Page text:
By Catherine Somerville of Sustainable Wallingford.

Following on from the article two weeks ago about what’s in the fabrics our clothes are made from, there wasn’t room to talk about how much of an issue shedding of microfibres has now become.

You may remember that quite a few of the fabrics we wear are basically, plastic. This makes them easy to care for and long-lasting. But there is a downside.

Every time we wash these materials they shed millions of plastic microfibres – threads so small they can drain out of our washing machines and pass straight through wastewater treatment plants and into the sea. One load of washing could be shedding up to 17 million tiny plastic fibres.

Read again: The perfect way to recycle plastic waste

Once in our oceans they can absorb nasty chemicals. Scientists now know sea creatures are eating these toxic fibres, potentially passing them up the food chain. Some studies have found them in seafood, like mussels.

Most of these tiny fibres come from polyester. Your lovely, cosy fleece jacket is probably made from polyester.

Other common microfibres include nylon and acrylic. They’re hiding in our carpets, curtains and other household textiles, not just our clothes.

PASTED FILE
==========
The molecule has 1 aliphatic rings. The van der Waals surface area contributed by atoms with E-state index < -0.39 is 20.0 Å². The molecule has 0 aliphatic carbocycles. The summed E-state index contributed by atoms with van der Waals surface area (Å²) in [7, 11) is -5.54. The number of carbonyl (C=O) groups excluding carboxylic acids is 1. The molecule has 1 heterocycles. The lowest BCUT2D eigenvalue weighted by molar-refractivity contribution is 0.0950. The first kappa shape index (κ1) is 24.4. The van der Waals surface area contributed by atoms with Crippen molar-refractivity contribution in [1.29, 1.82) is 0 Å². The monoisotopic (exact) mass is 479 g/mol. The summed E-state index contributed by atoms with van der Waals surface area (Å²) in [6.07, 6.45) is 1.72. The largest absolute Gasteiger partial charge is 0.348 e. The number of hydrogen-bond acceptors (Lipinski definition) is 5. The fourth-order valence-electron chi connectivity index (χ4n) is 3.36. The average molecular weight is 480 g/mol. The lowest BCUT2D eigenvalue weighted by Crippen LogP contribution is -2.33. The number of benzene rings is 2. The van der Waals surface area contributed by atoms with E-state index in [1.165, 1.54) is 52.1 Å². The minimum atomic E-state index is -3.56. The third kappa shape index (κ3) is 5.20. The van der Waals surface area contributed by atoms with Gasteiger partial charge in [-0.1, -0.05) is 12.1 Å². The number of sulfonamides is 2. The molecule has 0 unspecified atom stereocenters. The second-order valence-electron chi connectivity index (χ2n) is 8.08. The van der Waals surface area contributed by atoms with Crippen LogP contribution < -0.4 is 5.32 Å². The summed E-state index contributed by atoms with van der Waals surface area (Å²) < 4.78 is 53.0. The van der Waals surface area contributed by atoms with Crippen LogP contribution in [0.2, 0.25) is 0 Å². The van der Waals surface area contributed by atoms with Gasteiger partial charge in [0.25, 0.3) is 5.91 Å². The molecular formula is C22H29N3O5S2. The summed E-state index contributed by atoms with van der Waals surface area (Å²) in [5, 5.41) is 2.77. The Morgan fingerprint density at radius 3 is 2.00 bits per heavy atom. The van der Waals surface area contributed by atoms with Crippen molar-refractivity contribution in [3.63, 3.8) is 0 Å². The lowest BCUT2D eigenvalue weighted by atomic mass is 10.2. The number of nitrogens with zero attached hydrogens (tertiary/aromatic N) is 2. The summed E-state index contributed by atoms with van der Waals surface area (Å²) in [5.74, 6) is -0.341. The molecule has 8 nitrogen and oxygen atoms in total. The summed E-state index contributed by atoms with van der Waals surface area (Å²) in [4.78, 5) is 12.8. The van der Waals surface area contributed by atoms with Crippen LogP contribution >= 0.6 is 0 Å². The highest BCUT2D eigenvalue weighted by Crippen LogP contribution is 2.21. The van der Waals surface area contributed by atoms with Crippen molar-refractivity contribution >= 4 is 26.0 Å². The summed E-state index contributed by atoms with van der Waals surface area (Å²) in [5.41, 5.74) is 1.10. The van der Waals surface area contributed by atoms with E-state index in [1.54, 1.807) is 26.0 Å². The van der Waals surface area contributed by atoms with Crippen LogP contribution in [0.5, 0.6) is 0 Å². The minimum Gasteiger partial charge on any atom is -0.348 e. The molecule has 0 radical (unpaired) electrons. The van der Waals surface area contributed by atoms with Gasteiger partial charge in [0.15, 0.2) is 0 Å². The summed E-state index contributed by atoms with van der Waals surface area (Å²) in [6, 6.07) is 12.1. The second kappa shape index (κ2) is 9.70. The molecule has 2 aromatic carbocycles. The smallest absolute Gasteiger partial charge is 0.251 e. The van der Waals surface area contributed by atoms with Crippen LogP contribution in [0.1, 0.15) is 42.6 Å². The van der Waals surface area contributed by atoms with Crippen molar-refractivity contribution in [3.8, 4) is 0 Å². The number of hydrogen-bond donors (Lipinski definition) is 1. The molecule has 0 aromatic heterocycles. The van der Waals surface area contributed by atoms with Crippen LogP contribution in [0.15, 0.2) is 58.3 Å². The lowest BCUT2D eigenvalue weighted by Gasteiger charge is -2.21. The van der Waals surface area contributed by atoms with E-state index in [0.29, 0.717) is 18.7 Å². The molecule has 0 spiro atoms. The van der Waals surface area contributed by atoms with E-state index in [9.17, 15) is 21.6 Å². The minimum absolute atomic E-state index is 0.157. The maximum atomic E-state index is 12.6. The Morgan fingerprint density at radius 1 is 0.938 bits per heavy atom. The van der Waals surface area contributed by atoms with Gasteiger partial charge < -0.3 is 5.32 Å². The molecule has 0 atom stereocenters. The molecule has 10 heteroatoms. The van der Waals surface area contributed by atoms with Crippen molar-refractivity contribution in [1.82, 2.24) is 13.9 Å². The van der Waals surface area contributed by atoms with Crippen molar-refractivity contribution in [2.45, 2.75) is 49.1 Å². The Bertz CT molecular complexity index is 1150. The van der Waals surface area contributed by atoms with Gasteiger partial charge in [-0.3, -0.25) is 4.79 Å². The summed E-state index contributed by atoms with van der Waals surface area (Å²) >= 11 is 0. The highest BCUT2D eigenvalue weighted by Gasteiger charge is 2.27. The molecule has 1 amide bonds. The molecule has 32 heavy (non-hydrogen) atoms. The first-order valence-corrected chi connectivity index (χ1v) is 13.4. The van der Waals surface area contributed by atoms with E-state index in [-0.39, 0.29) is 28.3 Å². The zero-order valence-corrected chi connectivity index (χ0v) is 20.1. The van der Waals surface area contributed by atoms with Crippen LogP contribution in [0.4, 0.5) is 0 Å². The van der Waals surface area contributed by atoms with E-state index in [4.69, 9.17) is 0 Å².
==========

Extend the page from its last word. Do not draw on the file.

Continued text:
It sounds great reading that your fleece was made using recycled plastic bottles, but these garments shed even more microfibres.

Banbury Cake:

Microplastic pollution is cropping up all over the world. These fibres have even been found in the Arctic and Antarctic.

Our washing machines aren’t yet designed to trap these minute particles. Some even get trapped in the sludge at water treatment plants. This is sprayed over fields as fertiliser. So we are eating it.

According to Friends of the Earth, these particles absorb high concentrations of chemicals. Some are chemicals that escaped into the oceans many years ago, including chemicals now banned, like DDT.

But you can help: buy fewer new clothes where possible; choose those made mainly using natural materials.

Read again: How to garden in an eco-friendly way

It's not necessary to wash everything after only one wearing, unless they are stained or you do very dirty work.

Hung up to air, most clothes are good for at least one more wear. Washing everything less often saves water and reduces electricity bills. You also reduce the amount of microfibres flushing out to sea. I guarantee no-one will notice and you won’t smell.

That’s got to be good.

This link takes you to Friends of the Earth’s full article for further information: tinyurl.com/y9zt8tcz